13 January 2016

McCann FitzGerald host important seminar on BREXIT in City of London

In a strong response to the challenge put down to Irish business companies and firms generally by the Irish government, leading Irish law firm, McCann FitzGerald, last night hosted a large and important discussion seminar at the historic Guildhall in the heart of the City of London. “We wish to play a small part in encouraging and facilitating discussion in relation to the possibility of Brexit and ensuring that complacency regarding the outcome of the UK referendum does not occur” said Partner and Moderator of the event, John Cronin.

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Pictured (from L to R): David Morley - Senior Partner Allen & Overy; James Palmer - Chair and Senior Partner Herbert Smith Freehills ; Orna Ni-Chionna - Chair of Client Service Eden McCallum; John Cronin - Partner and Moderator McCann FitzGerald; Edward Br

The seminar, under the Chatham House Rule to enable a wide and open discussion, centred on the role of law firms and the City of London in the debate leading-up to the referendum and was attended by representatives from every major law firm in London, financial institutions, hedge funds, UK companies and some regulatory authorities, as well as a number of overseas law firms. Panel discussions were moderated by John Cronin, Partner and former Chairman of McCann FitzGerald, who led its London office from 1991-2002.

The discussion panel comprised three senior partners from leading UK ‘Magic Circle’ and major international law firms and a senior Irish business leader who has worked in London for 30 years. They shared invaluable insights and opinions in relation to the upcoming referendum, sparking lively debate and discussion on the topic. It was recognised that the referendum and its outcome will have a major impact on domestic politics throughout the UK and will influence profoundly the UK’s role in Europe and rest of the world.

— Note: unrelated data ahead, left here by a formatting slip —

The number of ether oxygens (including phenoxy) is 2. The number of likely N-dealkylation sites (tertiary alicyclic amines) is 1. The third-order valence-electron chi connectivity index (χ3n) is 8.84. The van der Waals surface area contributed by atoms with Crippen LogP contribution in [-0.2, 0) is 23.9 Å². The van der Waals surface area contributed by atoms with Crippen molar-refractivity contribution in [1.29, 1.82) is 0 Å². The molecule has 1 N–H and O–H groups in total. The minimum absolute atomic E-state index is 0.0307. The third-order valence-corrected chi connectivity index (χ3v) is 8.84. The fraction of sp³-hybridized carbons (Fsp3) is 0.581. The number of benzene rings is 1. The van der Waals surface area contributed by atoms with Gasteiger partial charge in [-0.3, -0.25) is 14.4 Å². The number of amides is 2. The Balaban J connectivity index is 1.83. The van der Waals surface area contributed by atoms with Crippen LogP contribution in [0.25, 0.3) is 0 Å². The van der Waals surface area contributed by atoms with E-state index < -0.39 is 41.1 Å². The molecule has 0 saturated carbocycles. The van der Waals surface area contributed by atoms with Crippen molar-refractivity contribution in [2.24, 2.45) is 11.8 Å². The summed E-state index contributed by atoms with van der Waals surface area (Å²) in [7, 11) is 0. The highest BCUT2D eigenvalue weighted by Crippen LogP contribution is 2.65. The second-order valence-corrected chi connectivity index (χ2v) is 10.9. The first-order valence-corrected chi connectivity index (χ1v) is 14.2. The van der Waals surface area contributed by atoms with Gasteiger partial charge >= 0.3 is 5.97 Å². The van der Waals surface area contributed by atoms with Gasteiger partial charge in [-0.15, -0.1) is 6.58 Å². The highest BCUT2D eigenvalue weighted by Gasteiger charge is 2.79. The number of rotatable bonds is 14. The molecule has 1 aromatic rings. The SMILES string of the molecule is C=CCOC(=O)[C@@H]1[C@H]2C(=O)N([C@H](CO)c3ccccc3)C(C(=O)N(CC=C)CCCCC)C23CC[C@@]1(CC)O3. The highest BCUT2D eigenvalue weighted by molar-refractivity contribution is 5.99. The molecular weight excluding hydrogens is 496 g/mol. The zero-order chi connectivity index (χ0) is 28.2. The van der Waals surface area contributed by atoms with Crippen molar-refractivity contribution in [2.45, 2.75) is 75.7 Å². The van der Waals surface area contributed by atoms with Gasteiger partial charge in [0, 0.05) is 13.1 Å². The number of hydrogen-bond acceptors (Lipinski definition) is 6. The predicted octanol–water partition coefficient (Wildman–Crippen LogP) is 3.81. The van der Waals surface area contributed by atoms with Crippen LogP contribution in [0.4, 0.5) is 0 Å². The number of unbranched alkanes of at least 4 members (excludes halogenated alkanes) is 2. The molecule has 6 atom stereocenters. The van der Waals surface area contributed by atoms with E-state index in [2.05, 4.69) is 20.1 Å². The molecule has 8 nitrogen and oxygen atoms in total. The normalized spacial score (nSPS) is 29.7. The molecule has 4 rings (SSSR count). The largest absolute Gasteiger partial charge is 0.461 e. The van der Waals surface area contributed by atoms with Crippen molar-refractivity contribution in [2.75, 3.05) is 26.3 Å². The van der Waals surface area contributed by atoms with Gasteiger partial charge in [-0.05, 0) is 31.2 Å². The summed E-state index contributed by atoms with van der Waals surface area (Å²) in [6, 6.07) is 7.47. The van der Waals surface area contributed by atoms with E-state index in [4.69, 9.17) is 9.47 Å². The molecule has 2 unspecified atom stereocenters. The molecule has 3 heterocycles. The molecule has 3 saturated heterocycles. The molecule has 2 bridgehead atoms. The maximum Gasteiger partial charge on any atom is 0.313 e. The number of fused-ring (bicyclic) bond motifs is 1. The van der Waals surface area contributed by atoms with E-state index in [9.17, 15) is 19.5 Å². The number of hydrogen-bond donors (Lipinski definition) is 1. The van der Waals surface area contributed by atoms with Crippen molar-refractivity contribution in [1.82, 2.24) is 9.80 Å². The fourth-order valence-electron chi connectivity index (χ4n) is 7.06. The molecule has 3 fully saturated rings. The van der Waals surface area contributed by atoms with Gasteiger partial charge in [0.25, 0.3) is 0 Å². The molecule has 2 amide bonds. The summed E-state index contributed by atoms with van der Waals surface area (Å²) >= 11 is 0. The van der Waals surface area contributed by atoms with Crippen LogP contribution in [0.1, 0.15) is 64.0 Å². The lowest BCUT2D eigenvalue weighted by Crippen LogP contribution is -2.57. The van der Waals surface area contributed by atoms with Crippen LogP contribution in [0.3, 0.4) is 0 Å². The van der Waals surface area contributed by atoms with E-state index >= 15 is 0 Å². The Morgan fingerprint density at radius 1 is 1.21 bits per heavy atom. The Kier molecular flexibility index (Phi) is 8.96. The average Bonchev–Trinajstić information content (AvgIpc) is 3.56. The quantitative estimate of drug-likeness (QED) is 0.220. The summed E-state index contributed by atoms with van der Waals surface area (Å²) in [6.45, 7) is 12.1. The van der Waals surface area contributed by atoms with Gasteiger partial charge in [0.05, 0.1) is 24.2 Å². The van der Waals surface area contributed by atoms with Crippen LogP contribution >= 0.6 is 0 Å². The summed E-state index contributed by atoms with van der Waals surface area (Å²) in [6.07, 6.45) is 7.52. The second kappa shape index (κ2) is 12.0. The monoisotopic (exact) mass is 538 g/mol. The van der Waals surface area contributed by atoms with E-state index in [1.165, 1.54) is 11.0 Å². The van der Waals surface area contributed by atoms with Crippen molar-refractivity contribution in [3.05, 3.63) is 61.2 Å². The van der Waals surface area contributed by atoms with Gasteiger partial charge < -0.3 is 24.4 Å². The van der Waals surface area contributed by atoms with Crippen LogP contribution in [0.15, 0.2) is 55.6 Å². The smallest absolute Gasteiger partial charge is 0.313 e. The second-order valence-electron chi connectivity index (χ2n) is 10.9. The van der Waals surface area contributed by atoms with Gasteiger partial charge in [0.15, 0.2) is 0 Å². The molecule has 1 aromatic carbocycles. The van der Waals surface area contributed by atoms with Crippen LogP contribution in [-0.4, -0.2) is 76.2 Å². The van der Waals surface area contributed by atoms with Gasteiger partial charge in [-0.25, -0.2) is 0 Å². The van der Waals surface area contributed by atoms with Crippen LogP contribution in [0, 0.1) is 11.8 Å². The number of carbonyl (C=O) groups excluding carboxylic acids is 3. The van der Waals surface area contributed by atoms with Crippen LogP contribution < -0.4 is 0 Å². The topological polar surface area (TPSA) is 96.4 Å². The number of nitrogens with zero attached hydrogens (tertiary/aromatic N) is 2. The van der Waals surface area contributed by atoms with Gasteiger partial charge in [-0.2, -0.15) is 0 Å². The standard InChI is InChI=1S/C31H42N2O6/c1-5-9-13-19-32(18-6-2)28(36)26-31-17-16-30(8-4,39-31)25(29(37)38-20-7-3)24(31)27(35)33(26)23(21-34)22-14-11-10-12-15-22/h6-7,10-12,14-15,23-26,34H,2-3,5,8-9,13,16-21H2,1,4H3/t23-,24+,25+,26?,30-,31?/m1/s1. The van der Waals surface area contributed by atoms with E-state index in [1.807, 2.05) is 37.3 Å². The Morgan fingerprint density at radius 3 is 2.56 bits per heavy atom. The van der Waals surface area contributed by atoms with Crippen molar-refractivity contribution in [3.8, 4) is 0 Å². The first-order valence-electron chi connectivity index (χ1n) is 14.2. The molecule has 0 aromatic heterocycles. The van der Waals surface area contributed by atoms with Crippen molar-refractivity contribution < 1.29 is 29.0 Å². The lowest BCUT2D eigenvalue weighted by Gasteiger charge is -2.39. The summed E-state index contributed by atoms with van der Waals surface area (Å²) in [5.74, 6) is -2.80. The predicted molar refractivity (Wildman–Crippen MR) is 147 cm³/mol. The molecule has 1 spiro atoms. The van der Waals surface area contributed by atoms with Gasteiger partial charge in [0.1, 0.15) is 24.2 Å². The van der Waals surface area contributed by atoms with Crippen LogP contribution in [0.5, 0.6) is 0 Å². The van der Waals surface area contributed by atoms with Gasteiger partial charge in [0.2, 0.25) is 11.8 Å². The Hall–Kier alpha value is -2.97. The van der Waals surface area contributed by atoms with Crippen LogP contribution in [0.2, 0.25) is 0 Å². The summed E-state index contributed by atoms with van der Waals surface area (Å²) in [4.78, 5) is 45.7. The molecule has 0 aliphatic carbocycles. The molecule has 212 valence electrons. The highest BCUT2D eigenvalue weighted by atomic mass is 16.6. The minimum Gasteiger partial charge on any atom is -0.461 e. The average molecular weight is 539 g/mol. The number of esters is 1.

Speaking on the evening, John Cronin said: “This is a hugely important discussion featuring some prominent and influential voices. Ireland has an active interest in the outcome of the referendum. There is a strong sentiment in Ireland that, politically, legally and economically, an European Union without the UK would be a far poorer union. Certainly, a changed relationship between the UK and the EU could potentially have far-reaching consequences for Ireland and especially if there were changes in areas such as trade, foreign direct investment, energy and migration.

Also discussing the seminar event, Barry Devereux, Managing Partner, McCann FitzGerald, said: “As an Irish-based law firm, who have had an established business office in London since 1986, we have a vested interest in the outcome of the upcoming referendum. In terms of trade: over €33 billion worth of goods and services are traded from UK to Ireland each year, and over €25 billion from Ireland to the UK. As the UK’s fifth largest trade and investment market, early estimates suggest that a BREXIT is likely to significantly reduce bilateral trade between our two countries. If we at McCann FitzGerald can bring focus to that adverse outcome, that may assist discussion on EU membership benefits”.

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